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Generational change and the ALP

In the Abbott Cone of Silence since the 2013 election, the media has actually been looking around for other things to report on. There are two issues that caught my interest recently. The first was the reporting of a survey conducted by Monash University and funded by the Scanlon Foundation. The s...

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The Meaning of Treason

In the closing days of the Second World War, the name ‘Lord Haw Haw’ was synonymous with the cry: ‘traitor!’ In those days a traitor was seen as a clear-cut thing. In The Meaning of Treason (Penguin, 1965), Rebecca West identifies him as a traitor: ... by broadcasting betwe...

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Review of ‘Pushing Our Luck: ideas for Australian progress’

If you want an alternative to the Abbott future for Australia, this book is for you. It has the ideas and policy approaches with which to bombard politicians and opinion-makers. The publisher, the Centre for Policy Development (CPD), was established in 2007, a progressive think-tank that grew out of...

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Lights out

The last time an Australian Labor leader came up with a phrase that was both memorable and of positive benefit to the Party was Ben Chifley's ‘Light on the Hill’. So good was it, in fact, that the media have deliberately tried to turn it into a joke phrase. Oddly, the phrase is part of ...

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Do I have a mandate for you!

Prior to the election, Tony Abbott claimed that the election would be a referendum on the carbon price and Julie Bishop repeated this the day after the election (8 September). Since the election both Abbott and Environment Minister Greg Hunt have claimed people voted to repeal the ‘carbon tax&...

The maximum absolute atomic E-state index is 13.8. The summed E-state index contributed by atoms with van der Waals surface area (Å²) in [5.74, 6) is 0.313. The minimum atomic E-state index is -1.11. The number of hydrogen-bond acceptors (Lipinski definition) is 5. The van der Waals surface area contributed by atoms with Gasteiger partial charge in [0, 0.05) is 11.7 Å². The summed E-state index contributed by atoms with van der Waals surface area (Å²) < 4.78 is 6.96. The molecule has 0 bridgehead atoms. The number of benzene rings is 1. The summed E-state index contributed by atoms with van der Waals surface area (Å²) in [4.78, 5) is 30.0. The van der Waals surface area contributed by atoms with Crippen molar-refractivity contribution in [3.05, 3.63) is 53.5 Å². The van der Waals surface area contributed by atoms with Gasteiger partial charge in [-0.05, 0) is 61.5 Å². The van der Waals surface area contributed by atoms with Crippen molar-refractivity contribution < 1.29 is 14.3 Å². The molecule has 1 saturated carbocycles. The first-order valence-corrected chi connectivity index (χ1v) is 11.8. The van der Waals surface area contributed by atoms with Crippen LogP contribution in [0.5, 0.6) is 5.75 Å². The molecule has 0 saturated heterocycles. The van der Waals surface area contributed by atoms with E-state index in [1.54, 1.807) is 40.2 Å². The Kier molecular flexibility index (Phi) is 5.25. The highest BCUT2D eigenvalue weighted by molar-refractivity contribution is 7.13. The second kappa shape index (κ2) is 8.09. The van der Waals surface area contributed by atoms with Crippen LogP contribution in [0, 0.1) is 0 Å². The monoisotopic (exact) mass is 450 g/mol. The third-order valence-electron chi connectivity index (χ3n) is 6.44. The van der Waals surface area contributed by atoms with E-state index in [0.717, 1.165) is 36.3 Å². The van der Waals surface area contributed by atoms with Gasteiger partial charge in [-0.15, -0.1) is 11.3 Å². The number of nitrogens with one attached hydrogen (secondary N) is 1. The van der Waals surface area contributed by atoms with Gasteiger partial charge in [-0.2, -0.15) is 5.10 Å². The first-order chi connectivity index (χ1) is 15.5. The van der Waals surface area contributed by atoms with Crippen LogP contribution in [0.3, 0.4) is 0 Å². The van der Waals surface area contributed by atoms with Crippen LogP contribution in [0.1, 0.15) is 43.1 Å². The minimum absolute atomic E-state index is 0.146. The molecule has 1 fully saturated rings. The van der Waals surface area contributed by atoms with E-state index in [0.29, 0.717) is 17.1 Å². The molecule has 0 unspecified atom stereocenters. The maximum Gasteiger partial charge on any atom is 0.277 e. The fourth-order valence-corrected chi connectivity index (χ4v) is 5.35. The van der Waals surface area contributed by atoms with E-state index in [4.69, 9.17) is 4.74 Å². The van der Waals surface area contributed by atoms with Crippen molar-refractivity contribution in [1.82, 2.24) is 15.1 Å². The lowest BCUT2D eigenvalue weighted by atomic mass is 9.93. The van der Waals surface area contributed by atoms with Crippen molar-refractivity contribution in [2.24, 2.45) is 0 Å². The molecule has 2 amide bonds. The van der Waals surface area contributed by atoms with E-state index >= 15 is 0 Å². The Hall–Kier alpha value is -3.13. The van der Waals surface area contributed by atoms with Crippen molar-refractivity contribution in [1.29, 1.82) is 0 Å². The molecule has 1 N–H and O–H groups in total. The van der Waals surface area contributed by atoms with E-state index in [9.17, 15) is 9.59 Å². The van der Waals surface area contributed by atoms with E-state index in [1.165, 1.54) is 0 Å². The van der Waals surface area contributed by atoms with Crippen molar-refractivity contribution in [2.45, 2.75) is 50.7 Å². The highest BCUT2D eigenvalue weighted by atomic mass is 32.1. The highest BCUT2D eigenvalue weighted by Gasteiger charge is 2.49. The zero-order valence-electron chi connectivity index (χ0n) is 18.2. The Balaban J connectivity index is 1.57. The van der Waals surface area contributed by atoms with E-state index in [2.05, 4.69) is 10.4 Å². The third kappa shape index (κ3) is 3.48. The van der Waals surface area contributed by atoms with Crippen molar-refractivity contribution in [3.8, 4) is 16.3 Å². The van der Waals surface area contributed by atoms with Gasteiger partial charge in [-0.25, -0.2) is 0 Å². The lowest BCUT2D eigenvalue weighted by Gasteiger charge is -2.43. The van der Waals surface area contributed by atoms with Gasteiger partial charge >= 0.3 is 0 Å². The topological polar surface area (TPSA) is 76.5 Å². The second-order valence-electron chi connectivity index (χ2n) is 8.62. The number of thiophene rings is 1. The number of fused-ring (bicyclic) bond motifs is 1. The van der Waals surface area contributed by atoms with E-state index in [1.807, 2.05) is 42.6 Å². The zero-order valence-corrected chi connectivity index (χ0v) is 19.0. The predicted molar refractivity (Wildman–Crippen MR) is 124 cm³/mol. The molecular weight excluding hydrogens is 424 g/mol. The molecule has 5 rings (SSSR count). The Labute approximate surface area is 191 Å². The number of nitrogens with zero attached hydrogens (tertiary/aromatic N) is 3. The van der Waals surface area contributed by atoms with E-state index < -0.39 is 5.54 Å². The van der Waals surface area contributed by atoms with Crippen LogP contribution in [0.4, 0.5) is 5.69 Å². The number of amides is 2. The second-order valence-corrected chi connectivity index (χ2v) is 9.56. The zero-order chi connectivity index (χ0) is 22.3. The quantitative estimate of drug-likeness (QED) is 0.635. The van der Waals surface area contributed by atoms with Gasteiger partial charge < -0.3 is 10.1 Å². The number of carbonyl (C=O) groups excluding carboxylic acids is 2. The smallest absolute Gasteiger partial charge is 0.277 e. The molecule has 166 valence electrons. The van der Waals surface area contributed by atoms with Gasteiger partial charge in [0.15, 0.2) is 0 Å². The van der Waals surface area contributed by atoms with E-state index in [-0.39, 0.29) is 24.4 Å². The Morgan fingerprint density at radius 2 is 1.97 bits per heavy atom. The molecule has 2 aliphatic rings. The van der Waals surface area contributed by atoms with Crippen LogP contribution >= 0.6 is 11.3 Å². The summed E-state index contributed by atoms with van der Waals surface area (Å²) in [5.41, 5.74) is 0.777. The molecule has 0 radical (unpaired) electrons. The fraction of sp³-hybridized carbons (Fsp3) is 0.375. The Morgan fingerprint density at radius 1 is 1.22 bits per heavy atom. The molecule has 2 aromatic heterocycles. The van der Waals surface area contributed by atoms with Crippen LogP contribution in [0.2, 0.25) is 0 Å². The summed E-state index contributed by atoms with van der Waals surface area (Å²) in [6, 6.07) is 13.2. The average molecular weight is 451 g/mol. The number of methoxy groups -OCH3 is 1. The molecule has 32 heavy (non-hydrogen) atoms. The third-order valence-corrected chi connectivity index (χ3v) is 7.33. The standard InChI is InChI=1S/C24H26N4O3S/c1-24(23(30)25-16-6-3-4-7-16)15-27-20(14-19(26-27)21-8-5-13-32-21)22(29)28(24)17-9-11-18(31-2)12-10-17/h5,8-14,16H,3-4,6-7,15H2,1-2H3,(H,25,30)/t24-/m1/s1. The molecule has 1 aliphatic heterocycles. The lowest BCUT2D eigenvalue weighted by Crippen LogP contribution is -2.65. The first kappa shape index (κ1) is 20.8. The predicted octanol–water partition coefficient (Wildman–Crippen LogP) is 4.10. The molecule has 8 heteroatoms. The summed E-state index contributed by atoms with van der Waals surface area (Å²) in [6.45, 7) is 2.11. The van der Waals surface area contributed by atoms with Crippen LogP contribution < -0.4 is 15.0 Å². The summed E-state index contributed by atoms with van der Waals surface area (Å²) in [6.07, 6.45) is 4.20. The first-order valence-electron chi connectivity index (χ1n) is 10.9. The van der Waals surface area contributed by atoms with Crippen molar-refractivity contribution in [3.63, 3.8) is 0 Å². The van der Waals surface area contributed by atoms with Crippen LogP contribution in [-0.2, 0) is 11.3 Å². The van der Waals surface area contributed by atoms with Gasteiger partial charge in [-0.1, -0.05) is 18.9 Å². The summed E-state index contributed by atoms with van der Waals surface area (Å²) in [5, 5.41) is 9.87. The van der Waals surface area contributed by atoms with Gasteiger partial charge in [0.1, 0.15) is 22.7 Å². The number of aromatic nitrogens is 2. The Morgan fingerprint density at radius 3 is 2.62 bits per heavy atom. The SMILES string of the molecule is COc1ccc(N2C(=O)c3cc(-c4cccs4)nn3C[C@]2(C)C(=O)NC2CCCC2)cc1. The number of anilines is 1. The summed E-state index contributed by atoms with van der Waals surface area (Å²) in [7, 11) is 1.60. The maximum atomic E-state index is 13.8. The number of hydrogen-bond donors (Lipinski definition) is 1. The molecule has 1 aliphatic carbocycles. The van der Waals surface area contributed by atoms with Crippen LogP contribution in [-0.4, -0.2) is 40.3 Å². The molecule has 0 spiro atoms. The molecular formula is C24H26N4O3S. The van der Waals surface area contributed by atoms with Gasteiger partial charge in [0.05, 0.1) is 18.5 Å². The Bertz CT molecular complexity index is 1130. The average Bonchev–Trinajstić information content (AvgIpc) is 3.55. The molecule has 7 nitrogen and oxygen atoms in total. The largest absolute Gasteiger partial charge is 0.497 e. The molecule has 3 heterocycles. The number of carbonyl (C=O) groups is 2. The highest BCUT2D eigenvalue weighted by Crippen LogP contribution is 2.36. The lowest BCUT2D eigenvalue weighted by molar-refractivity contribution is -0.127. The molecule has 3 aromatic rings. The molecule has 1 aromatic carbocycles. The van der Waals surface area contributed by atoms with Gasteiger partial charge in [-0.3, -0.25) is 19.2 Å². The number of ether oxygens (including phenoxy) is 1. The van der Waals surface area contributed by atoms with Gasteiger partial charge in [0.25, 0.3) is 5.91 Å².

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Where on earth is Lampedusa?

Australians are unfortunately used to headlines that another ‘boatload of asylum seekers’ has called for help near Christmas Island. All too frequently the Australian Navy is called upon to rescue people from boats that were not seaworthy enough to make the journey from a port in Indone...

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What happened to leadership and conviction?

Why are politicians reacting to polls instead of driving them? In a previous piece on TPS, I contended that politicians had granted political influence to Rupert Murdoch by believing they will ‘live and die’ by the polls and reacting to the fortnightly Murdoch (Newspoll) polls rather th...

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Time for a third force in Ozpol

Australia needs a third, viable, major political party. This is obvious, to me. At their core, the policies of the two major parties are diametrically opposed. The Labor party is the progressive party that builds the country’s infrastructure and provides welfare programs. The Liberal party is...